Employees who travel for work purposes may be eligible for tax relief on travel expenses that are not reimbursed by their employer.
The general rule is that travel expenses between an employee’s home and workplace are not allowable under HMRC rules, while expenses for travel between the employee’s home and a temporary workplace may be allowable, providing certain conditions are satisfied.
In this guide for employers, we outline HMRC’s rules on claiming tax relief for travel expenses to temporary workplaces and explain the so-called ’24-month rule’.
Claiming tax relief on travel expenses
The Income Tax (Earnings and Pensions) Act 2003 (ITEPA) states that in order for a travel expense to be allowable, it must satisfy one of two tests:
- It is “necessarily incurred in the performance of duties” (ITEPA s.337)
- The travel is “for necessary attendance” (ITEPA s.338)
Additionally, the employee must be “obliged to incur and pay them as the holder of employment” (ITEPA s.337(1)(a) and 338(1)(a)).
Generally speaking, there is no tax relief available to employees for the costs of “ordinary commuting”. This has been defined as travel between the employee’s home and permanent place of work.
However, there are journeys which are made in the “performance of duties”, which can include trips between the office and another work location, such as visiting a client or customer or other “temporary workplace.” An example of this might be a solicitor visiting clients at home or attending court.
The word “temporary” is important here and has a specific meaning in tax law that is not the same as the ordinary, natural meaning of the word. HMRC describes a temporary workplace as being where employees are required to undertake any work at another location for a temporary purpose as part of their “core” employment.
Temporary and permanent places of work
Most employees have no problem identifying their permanent place of work because it is the place they regularly go to work. Perhaps it is an office, factory or retail outlet, but notably it is the venue the employer expects their employee to be. Some employees may have more than one permanent work venue, for example if their employer requires them to work in more than one location.
A temporary workplace is classed as a location where the employee attends irregularly or for a limited amount of time. For example, an employee who works in Leicester is required to work in Nottingham for a year. The Nottingham location would be classed as a temporary workplace under the rules.
However, the temporary workplace rule ceases to apply if the employee works at an alternative location for a continuous period of work over 24-months. This is known as the 24-month rule. The law defines a period of continuous work as a period during which the employees’ duties are performed to a meaningful extent at a particular workplace.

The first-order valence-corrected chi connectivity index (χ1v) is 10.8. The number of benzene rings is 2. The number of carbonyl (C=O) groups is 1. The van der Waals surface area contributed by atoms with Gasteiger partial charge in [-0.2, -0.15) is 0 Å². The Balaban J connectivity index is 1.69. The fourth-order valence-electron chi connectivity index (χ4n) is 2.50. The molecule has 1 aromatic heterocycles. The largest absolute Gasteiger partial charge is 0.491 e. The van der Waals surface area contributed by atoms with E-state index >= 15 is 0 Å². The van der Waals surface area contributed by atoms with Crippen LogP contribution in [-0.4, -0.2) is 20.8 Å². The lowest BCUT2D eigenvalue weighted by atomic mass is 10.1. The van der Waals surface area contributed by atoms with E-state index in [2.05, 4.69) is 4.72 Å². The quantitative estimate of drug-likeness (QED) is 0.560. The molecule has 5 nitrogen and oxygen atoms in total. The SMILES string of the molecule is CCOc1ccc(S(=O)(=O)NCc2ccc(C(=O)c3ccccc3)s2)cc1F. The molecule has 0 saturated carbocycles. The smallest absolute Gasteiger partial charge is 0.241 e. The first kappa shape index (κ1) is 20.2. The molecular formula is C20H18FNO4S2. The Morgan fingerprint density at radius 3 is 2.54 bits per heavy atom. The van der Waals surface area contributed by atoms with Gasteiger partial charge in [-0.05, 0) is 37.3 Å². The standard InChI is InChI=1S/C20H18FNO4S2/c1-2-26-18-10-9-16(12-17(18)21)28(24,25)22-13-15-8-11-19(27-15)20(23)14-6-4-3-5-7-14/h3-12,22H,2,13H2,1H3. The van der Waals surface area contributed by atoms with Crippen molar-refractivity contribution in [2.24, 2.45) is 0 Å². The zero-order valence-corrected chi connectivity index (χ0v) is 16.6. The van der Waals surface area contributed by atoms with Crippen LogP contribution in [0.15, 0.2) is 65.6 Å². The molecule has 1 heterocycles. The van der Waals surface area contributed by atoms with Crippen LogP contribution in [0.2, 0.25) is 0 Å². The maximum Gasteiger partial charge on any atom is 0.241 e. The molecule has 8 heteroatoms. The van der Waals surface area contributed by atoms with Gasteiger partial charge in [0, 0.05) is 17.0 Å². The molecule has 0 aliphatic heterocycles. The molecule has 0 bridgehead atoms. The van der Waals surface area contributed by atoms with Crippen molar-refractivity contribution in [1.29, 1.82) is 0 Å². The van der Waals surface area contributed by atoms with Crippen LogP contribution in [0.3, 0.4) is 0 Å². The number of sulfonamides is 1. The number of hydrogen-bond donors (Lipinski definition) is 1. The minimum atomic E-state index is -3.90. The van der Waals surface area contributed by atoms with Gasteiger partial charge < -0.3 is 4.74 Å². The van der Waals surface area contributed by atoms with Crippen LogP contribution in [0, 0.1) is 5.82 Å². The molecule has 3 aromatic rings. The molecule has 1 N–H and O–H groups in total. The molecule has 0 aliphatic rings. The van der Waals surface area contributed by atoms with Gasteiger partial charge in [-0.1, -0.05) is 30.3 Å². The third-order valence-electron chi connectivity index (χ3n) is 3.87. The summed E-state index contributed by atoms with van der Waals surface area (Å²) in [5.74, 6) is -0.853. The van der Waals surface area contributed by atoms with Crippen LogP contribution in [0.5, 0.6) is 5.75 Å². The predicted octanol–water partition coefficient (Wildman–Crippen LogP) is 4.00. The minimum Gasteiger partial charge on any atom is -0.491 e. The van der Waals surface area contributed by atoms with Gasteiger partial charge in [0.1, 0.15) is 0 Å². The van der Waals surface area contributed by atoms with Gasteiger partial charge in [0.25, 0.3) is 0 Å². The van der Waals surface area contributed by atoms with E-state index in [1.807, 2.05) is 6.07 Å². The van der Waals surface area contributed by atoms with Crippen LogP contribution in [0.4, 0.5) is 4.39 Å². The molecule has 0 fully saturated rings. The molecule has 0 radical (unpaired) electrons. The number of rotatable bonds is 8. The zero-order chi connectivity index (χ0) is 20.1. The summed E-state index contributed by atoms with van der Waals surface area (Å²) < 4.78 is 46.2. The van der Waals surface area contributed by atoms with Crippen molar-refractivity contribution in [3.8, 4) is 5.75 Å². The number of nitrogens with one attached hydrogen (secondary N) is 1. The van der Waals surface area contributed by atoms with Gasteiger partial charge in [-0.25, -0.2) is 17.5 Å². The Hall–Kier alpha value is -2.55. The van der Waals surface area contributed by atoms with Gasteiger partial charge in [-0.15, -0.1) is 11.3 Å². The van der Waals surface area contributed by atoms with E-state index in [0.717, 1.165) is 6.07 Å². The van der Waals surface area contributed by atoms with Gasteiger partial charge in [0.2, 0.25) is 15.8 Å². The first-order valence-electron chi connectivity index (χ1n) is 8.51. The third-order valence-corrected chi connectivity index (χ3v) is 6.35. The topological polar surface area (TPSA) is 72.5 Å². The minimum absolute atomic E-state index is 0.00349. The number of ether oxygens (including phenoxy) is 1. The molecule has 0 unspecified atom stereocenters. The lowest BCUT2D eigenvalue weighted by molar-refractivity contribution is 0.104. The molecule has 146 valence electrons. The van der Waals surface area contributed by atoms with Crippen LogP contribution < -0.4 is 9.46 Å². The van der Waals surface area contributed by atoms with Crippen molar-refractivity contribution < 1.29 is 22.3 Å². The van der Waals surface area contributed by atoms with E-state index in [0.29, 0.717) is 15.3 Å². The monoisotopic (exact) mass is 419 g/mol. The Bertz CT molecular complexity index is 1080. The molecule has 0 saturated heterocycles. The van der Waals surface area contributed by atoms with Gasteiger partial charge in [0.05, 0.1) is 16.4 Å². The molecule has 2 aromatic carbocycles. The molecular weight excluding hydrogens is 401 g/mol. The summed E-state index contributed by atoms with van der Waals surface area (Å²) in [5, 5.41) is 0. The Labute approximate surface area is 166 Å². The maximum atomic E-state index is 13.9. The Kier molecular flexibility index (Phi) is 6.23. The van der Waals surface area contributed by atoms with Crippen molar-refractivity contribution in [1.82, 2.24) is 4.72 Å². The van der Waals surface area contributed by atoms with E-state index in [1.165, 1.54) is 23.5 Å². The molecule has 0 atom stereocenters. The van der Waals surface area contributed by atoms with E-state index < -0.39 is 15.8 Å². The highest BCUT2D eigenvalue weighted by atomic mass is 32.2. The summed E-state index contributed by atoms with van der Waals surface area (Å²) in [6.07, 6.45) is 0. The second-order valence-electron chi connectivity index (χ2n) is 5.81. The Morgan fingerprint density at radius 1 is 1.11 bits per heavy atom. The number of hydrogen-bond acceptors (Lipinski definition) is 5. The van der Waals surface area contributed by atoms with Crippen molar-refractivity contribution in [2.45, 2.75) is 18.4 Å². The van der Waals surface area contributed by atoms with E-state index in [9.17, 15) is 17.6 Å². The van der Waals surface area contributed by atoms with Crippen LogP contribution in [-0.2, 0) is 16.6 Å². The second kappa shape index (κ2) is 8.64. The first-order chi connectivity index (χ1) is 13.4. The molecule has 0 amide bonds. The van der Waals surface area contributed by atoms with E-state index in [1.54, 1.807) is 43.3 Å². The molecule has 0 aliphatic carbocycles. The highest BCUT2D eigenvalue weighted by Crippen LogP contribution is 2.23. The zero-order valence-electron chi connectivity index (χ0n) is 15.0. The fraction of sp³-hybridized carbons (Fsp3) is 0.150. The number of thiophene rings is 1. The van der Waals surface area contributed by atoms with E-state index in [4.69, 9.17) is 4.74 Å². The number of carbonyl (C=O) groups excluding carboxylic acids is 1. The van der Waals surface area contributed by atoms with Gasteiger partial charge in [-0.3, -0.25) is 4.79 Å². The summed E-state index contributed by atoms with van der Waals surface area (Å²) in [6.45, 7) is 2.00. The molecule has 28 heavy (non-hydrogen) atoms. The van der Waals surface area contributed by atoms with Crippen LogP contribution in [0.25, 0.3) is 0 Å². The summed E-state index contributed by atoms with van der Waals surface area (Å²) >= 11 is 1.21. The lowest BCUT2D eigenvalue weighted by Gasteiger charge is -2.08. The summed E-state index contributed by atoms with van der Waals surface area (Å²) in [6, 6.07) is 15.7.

HMRC considers duties are performed to a meaningful extent if the employee spends 40% or more of their time at that workplace. Complications can arise where employees spend less than 40% of their time at a temporary workplace as to whether the 24-month rule applies. It may be wise at that point to seek advice from an accountant as to the particular circumstances.
The 24-month rule
This is a specific condition that allows employees to claim travel expenses for journeys between the employee’s home and their temporary workplace. The idea is that visiting somewhere other than a permanent workplace can lead to undue costs for the employee. HMRC views travelling to a temporary workplace as a legitimate business expense.
The 24-month rule has two notable conditions which must both be met in order for an employer to NOT be eligible to claim travel expenses:
- The employee must have spent or is likely to spend more than 40% of their working time at a work location, AND
- The employee must attend or be likely to attend the venue for a period lasting more than 24 months.
If both of these criteria are met, the employer cannot claim tax relief on travel expenses to and from a place of work. So, if the employee spends more than 40% of their time at a work venue for over 24-months, HMRC class it as a permanent workplace.
As soon as the employer knows a contract will last longer than 24-months, they must stop claiming tax relief. This means that if the employer knows the contract at the alternative location will last at least two-years, they cannot claim from the start.
24-months is the total calendar period, and not the actual amount of time the employee spends working at the location. For example, if the employee works for two days a week commencing on 1st January, or if they work six-months on and then six-months off, they will reach 24 months on 1st January two years after. This continues to be the case even if new contracts are signed along the way.
In the example given above, the 40% rule would still apply. So a break of 15-months (60% of any two-year period) would be sufficient to make sure the 24-month rule does not apply.
If the contract length is unclear, tax relief is available if it is assumed the agreement to work at the temporary location will not last more than 24-months.
As it is possible to have more than one permanent workplace, if the 24-month rule is met, the workplace is automatically deemed permanent, even if the rule can also be met in other work locations.
Tax relief is not available for private travel. This is defined as travel to any place that an employee does not need to be for work purposes.
Qualifying travel expenses
The 24-month rule prevents receipt of tax relief on travel expenses to temporary workplaces. But in order to claim tax relief, the employee must have had to incur the travel expenses in the first place.
Travel expenses for employees are tax deductible when certain conditions are met:
- Employees personally pay their own expenses receiving no reimbursement from their employer
- The employer reimburses any travel expenses paid for by the employee
- The employer pays the costs directly on the employee’s behalf
- The cost is met by travel tickets or credit tokens provided to the employee